Wednesday May 13, 2020
ISLAMABAD: US-based firm Gilead has signed non-exclusive voluntary licensing agreements with five generic pharmaceutical manufacturers based in South Asia including Ferozsons Laboratories of Pakistan to further expand the supply of remdesivir.
“The agreements allow the companies – Cipla Ltd., Ferozsons Laboratories, Hetero Labs Ltd., Jubilant Lifesciences and Mylan – to manufacture Remdesivir for distribution in 127 countries,” the company said in a statement on Wednesday.
The countries consist of nearly all low-income and lower-middle income countries, as well as several upper-middle- and high-income countries that face significant obstacles to healthcare access.
“Under the licensing agreements, the companies have a right to receive a technology transfer of the Gilead manufacturing process for Remdesivir to enable them to scale up production more quickly. The licensees also set their own prices for the generic product they produce,” it said.
“The licenses are royalty-free until the World Health Organization declares the end of the Public Health Emergency of International Concern regarding COVID-19, or until a pharmaceutical product other than Remdesivir or a vaccine is approved to treat or prevent COVID-19, whichever is earlier.”
Separately, in a notice to the Pakistan Stocks Exchange, Ferozsons Laboratories informed that its listed subsidiary BF Biosciences Limited (BFBL) has signed an agreement with Gilead Sciences Inc for manufacturing and selling remdesivir.
“Once production starts, we are confident that BFBL will have sufficient quantities over time to serve the needs of the patients in Pakistan and access countries abroad,” the notice read.
In April, Gilead received emergency authorisation from the US Food and Drug Administration for using remdesivir as a treatment against COVID-19.
The approval was the latest step in a global push to find viable treatments and a vaccine for the coronavirus.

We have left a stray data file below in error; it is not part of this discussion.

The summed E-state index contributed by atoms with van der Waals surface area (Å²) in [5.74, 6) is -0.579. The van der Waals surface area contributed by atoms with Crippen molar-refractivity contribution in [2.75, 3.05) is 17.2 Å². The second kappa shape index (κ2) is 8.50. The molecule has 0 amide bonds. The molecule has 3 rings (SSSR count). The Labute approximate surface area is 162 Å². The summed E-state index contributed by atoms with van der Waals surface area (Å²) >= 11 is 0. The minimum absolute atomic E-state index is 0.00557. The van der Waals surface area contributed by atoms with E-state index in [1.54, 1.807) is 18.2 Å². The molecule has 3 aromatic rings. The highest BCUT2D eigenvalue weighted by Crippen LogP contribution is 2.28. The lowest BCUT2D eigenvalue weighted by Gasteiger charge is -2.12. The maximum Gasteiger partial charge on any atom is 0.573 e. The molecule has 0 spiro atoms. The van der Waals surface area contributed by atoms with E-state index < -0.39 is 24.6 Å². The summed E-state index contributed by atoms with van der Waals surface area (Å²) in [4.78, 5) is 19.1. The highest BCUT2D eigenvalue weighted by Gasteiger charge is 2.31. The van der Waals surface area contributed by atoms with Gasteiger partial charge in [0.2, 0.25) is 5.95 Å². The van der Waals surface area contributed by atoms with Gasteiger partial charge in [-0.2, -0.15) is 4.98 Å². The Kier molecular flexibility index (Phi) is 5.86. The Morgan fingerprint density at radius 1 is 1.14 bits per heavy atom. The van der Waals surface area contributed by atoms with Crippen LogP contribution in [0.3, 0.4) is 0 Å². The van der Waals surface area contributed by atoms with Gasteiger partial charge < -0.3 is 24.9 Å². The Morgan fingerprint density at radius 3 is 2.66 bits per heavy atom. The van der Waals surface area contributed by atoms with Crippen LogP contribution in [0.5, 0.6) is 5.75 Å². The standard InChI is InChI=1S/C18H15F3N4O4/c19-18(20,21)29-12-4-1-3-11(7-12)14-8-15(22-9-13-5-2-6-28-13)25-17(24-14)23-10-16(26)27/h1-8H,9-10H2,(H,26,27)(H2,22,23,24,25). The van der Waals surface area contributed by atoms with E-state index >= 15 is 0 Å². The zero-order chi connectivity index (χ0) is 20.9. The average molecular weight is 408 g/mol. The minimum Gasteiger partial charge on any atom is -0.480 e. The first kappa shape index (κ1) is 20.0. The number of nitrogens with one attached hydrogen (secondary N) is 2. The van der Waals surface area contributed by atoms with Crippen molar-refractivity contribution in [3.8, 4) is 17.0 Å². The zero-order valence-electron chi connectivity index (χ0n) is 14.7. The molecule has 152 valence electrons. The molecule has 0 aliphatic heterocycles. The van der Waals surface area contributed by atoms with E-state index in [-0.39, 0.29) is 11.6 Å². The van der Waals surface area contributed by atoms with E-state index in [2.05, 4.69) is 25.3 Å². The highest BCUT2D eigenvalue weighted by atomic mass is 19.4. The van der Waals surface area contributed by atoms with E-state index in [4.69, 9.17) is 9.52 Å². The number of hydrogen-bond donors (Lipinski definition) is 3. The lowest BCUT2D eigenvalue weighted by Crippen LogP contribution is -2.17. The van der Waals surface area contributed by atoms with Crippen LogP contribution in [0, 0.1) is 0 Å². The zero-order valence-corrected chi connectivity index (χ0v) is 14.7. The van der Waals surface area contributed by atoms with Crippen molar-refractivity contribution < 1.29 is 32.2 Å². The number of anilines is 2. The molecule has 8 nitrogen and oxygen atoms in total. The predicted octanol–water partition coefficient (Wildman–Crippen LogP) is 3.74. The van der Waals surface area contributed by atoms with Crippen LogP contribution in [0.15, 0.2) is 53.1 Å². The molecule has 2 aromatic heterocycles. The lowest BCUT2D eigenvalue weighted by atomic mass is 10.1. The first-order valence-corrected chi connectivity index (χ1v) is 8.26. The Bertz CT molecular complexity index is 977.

Remdesivir, which is administered through an injection, was already available to some patients who enrolled in clinical trials, or who sought it out on a "compassionate use" basis.
The Food and Drug Administration, which authorised the approval, defines severe as having low blood oxygen levels, requiring oxygen therapy, or being on a ventilator.
In a trial involving more than 1,000 people, the US National Institute of Allergy and Infectious Diseases (NIAID) found that hospitalised COVID-19 patients with respiratory distress got better quicker than those on a placebo.
Specifically, patients on the drug had a 31% faster time to recovery.
"Although the results were clearly positive from a statistically significant standpoint, they were modest," Anthony Fauci, the scientist who leads the NIAID had told NBC News.
While not considered a miracle cure, remdesivir's trial achieved a "proof of concept," according to Fauci that could pave the way for better treatments.
Remdesivir incorporates itself into the virus's genome, short-circuiting its replication process.
It was first developed to treat Ebola, a viral hemorrhagic fever, but did not boost survival rates as other medicines.